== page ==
ECRL project set to cre­ate more jobs, trade in ru­ral ar­eas

New Straits Times - - Business -

KUALA LUMPUR: The East Coast Rail Link (ECRL) is poised to cre­ate more trade and em­ploy­ment op­por­tu­ni­ties in ru­ral ar­eas by con­nect­ing cities and ports from the east to the west of Penin­su­lar Malaysia.

It will play a vi­tal role in Malaysia’s eco­nomic growth by trans­form­ing the so­cio-eco­nomic land­scape of com­mu­ni­ties in Ke­lan­tan, Tereng­ganu, Pa­hang and Se­lan­gor.

The ECRL project will be un­der­taken by Malaysia Rail Link Sdn Bhd (MRL).

“With this new rail project, we hope to lower the cost of pro­duc­tion by re­duc­ing the cost of freight trans­porta­tion. This way, we are able to in­crease the com­pet­i­tive­ness of Malaysian prod­ucts and ser­vices.

“With ECRL’s vast cov­er­age con­nect­ing East Coast cities to the Greater Klang Val­ley de­mand cen­tre, we also an­tic­i­pate an in­crease in com­mer­cial ac­tiv­i­ties across the re­gion,” said MRL chief ex­ec­u­tive of­fi­cer Dar­wis Ab­dul Razak in a state­ment.

Cit­ing a PriceWater­house Cooper re­port, Dar­wis said ac­cel­er­ated in­fra­struc­ture spend­ing would drive eco­nomic growth, pro­vide jobs and de­liver vi­tal ser­vices. The World Eco­nomic Fo­rum es­ti­mated that for ev­ery dol­lar spent on a cap­i­tal project, such as trans­port, an eco­nomic re­turn of be­tween five and 25 per cent was gen­er­ated, he added.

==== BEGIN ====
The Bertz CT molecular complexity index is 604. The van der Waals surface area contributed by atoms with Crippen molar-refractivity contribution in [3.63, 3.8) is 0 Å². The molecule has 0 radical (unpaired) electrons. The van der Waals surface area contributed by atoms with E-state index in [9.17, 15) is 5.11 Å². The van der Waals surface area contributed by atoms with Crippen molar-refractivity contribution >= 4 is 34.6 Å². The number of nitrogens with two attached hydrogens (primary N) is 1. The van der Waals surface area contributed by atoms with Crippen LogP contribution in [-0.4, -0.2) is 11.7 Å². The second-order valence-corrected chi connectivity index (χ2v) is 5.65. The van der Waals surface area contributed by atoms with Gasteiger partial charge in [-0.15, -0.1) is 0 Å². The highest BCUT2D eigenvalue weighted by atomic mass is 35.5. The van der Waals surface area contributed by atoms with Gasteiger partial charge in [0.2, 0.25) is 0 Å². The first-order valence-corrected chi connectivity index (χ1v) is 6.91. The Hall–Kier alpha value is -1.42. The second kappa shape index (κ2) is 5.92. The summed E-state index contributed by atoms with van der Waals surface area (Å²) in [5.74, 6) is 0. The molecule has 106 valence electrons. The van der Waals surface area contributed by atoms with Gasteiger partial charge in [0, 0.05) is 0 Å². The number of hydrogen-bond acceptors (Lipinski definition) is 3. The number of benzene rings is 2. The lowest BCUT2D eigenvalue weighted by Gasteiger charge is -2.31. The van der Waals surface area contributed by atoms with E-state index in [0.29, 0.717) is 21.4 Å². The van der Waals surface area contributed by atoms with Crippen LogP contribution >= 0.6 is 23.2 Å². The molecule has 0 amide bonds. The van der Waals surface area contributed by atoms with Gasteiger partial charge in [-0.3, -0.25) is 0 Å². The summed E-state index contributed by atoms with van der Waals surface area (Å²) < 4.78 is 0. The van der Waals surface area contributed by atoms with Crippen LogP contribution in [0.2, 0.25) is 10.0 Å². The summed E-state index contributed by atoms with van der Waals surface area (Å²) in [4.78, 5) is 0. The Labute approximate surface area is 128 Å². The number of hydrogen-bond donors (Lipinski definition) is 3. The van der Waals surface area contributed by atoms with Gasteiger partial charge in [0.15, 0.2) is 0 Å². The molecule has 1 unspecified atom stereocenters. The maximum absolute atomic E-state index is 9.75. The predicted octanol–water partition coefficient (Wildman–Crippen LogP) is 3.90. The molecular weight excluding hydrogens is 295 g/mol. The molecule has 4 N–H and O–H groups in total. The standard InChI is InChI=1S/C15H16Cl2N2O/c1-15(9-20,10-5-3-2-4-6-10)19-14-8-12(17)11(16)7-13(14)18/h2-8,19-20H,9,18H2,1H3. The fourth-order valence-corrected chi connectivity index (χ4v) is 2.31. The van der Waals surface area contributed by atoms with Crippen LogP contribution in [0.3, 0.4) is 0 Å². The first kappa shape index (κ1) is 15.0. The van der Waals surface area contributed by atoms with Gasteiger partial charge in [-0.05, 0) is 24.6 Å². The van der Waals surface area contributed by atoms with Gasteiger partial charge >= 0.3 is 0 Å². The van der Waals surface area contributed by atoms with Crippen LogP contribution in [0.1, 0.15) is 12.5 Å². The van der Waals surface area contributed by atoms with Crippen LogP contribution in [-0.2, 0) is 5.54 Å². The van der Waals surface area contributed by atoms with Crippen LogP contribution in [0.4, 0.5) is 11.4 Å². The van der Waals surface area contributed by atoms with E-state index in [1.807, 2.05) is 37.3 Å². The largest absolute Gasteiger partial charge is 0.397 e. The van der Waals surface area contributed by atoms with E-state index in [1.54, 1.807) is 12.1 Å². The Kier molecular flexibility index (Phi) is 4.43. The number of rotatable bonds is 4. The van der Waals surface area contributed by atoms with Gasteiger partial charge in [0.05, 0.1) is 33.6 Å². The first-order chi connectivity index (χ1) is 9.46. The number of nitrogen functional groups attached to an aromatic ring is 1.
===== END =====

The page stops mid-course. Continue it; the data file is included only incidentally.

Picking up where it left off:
The 600.3km ECRL is strate­gi­cally lo­cated along the trade route. To be built across 23 sta­tions, the ECRL con­nects state cap­i­tals, ma­jor town­ships, in­dus­trial hubs, ports, air­ports and tourism hotspots.

From its first sta­tion, Wakaf Baru in Ke­lan­tan, it takes less than four hours to ar­rive at its last sta­tion in Gom­bak, here, where pas­sen­gers can con­tinue their jour­ney to the heart of the city with the Ke­lana Jaya light rail tran­sit line.

“The ECRL also is a much needed project to help im­prove the mobility of Malaysians, es­pe­cially dur­ing fes­tive sea­sons, as well as to pro­mote the lo­cal tourism in­dus­try.

“To­gether with Land Pub­lic Trans­port Com­mis­sion, we are com­mit­ted to keep­ing the trav­el­ling cost on ECRL af­ford­able, and pro­vid­ing a safer al­ter­na­tive to trav­el­ling on roads, which can be time-con­sum­ing and more sus­cep­ti­ble to ac­ci­dents,” said Dar­wis.

He said plan­ning for the project be­gan in 2007 and three fea­si­bil­ity stud­ies were car­ried out.

“As such, please be rest as­sured that MRL has the com­mu­ni­ties’ best in­ter­ests in mind, es­pe­cially those re­sid­ing in the vicin­ity of the track route. In the next seven years, MRL will take proac­tive steps to en­gage with the lo­cal peo­ple to en­sure the suc­cess­ful roll­out of ECRL.”

The ECRL project is on a three­month pub­lic dis­play and con­struc­tion is tar­geted to start in July. The elec­tri­fied rail­way line is ex­pected to be op­er­a­tional in July 2024.

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